What US airstrike means for Washington’s Syria policy

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Article Summary
As allies express cautious approval of the US airstrike in Syria, the United States says its targeted action does not signal a broader shift to military regime change.

WASHINGTON — US President Donald Trump, less than 100 days in office, caught the world off guard when he ordered the military to fire 59 Tomahawk cruise missiles in a targeted military strike on a Syrian air base April 6, in retaliation for a suspected chemical weapons attack on civilians in rebel-held Idlib province two days before. 

“Years of previous attempts at changing [President Bashar al-] Assad's behavior have all failed, and failed very dramatically,” Trump said April 6 at a news conference in Mar-a-Lago, Florida, announcing that he had ordered what he called a targeted military strike. “As a result, the refugee crisis continues to deepen and the region continues to destabilize, threatening the United States and its allies.”

Administration officials said the strikes showed Trump was willing to take decisive action, but they were limited to retaliation for using chemical weapons and did not signal a broader shift in US policy toward military intervention to overthrow the Assad regime.

“This clearly indicates the president is willing to take decisive action when called for,” Secretary of State Rex Tillerson told journalists traveling with Trump for his summit with Chinese President Xi Jinping April 6. “The use of prohibited chemical weapons, which violates a number of international norms and violates existing agreements, called for this type of … kinetic military response.”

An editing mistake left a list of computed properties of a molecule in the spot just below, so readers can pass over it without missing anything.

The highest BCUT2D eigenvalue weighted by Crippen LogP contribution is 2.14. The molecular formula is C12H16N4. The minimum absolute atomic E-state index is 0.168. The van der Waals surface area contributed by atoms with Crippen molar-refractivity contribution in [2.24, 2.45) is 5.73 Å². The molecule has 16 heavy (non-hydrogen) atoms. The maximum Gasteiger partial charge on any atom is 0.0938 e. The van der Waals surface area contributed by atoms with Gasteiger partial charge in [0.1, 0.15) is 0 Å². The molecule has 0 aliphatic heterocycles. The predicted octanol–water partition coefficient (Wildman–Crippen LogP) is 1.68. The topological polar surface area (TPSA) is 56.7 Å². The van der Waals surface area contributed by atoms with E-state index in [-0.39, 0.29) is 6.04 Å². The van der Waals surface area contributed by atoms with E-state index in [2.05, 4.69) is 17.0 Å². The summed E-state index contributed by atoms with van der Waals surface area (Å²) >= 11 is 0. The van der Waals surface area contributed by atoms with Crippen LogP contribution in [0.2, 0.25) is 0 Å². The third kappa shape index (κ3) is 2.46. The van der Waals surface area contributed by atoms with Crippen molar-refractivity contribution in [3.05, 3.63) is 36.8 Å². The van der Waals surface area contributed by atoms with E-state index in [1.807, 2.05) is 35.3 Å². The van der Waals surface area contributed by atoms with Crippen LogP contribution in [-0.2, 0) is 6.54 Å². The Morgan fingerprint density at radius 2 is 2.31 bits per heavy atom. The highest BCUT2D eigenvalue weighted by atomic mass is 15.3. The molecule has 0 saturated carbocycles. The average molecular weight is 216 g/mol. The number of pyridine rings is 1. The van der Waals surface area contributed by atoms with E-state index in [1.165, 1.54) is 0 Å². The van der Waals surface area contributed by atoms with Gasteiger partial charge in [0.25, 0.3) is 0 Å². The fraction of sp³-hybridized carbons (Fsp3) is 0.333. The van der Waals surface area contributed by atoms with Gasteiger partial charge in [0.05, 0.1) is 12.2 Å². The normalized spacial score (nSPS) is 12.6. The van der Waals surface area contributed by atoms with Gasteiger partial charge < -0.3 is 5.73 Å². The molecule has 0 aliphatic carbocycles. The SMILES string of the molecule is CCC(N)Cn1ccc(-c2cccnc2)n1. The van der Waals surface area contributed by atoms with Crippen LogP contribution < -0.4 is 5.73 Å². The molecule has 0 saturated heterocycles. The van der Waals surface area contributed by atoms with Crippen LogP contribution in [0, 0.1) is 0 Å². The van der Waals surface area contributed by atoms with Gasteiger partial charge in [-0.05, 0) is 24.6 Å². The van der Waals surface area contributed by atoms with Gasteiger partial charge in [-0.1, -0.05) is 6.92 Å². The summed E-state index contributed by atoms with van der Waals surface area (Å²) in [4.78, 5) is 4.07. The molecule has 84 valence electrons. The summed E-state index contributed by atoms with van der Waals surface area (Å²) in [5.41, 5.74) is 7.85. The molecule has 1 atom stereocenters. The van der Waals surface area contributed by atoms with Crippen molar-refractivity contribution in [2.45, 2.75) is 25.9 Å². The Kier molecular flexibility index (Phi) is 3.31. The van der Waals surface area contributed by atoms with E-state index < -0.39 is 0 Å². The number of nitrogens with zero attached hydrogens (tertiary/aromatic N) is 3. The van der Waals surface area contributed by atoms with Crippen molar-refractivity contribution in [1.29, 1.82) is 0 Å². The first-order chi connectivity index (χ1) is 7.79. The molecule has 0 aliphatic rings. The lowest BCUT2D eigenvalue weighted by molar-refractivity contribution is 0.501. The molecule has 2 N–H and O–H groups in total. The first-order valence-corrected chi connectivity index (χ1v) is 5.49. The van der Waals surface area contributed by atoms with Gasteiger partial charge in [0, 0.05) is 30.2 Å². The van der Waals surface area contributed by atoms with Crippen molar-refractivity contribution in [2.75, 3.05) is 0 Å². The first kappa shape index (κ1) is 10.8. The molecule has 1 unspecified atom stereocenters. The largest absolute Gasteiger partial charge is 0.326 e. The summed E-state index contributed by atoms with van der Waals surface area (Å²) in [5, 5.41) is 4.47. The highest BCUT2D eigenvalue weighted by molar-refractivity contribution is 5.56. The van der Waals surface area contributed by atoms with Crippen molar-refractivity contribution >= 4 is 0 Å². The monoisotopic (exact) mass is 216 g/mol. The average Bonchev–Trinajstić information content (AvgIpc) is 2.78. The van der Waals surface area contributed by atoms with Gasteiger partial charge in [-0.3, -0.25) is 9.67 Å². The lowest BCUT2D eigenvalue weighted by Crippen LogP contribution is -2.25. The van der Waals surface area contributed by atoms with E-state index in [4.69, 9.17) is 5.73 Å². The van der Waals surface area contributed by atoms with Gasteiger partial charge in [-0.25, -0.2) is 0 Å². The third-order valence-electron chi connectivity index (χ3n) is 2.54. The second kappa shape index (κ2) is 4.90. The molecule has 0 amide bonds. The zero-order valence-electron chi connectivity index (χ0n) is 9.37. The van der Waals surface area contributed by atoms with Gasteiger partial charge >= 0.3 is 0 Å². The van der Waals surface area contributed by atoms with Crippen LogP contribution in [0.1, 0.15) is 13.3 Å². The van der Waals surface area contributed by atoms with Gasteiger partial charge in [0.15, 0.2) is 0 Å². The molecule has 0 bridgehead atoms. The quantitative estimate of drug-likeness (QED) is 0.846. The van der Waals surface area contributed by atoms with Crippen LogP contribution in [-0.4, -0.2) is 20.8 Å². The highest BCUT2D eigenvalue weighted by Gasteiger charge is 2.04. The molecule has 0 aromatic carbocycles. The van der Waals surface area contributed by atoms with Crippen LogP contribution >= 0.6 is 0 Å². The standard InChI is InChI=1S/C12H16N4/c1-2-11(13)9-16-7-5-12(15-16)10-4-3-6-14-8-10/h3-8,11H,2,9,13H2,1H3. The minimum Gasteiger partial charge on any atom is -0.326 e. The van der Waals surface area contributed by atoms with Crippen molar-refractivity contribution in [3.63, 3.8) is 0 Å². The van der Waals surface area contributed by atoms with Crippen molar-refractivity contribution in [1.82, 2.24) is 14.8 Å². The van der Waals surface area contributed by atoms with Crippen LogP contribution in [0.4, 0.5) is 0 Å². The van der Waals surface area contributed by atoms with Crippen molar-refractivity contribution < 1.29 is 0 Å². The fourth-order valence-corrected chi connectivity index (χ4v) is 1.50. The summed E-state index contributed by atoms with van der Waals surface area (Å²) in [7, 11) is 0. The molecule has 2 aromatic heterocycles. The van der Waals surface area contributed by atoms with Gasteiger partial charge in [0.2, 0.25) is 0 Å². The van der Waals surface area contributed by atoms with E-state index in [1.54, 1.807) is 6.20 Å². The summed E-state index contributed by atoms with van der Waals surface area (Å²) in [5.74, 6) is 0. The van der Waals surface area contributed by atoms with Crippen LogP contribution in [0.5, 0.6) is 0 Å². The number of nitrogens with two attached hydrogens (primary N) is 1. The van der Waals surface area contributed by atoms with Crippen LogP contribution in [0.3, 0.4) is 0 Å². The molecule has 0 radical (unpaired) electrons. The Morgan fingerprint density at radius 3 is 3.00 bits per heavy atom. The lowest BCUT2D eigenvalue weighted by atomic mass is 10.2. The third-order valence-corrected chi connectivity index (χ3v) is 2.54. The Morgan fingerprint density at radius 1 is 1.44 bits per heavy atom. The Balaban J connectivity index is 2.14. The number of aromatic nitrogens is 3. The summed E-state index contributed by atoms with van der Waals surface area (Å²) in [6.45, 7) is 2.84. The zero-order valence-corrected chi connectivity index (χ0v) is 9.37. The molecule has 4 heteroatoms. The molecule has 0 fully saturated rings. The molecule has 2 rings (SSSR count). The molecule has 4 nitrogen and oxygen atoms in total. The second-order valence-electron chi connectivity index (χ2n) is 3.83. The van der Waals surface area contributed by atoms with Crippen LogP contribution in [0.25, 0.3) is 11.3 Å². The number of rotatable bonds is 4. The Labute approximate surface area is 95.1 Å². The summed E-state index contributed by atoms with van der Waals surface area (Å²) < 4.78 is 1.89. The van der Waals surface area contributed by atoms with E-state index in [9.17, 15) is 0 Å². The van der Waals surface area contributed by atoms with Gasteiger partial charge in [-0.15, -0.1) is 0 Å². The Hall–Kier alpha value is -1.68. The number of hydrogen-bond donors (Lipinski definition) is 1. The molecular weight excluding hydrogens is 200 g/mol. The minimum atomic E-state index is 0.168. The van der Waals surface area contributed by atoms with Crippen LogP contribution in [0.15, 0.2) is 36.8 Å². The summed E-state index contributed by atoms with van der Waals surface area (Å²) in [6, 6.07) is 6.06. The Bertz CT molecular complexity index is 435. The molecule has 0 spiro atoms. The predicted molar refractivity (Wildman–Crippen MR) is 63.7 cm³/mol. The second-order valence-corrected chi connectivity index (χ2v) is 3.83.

“I would not in any way attempt to extrapolate that to a change in our policy or our posture relative to our military activities in Syria today,” Tillerson said. “There’s been no change in that status. But I think it does demonstrate that President Trump is willing to act when governments and actors cross the line … in the most heinous of ways.”

The Pentagon and National Security Council said Shayrat airfield, the targeted facility, was used to store chemical weapons and is believed to be the base from which Syrian air force planes had taken off to conduct the April 4 chemical weapons attack on Khan Sheikhoun that killed more than 80 people, many of them children.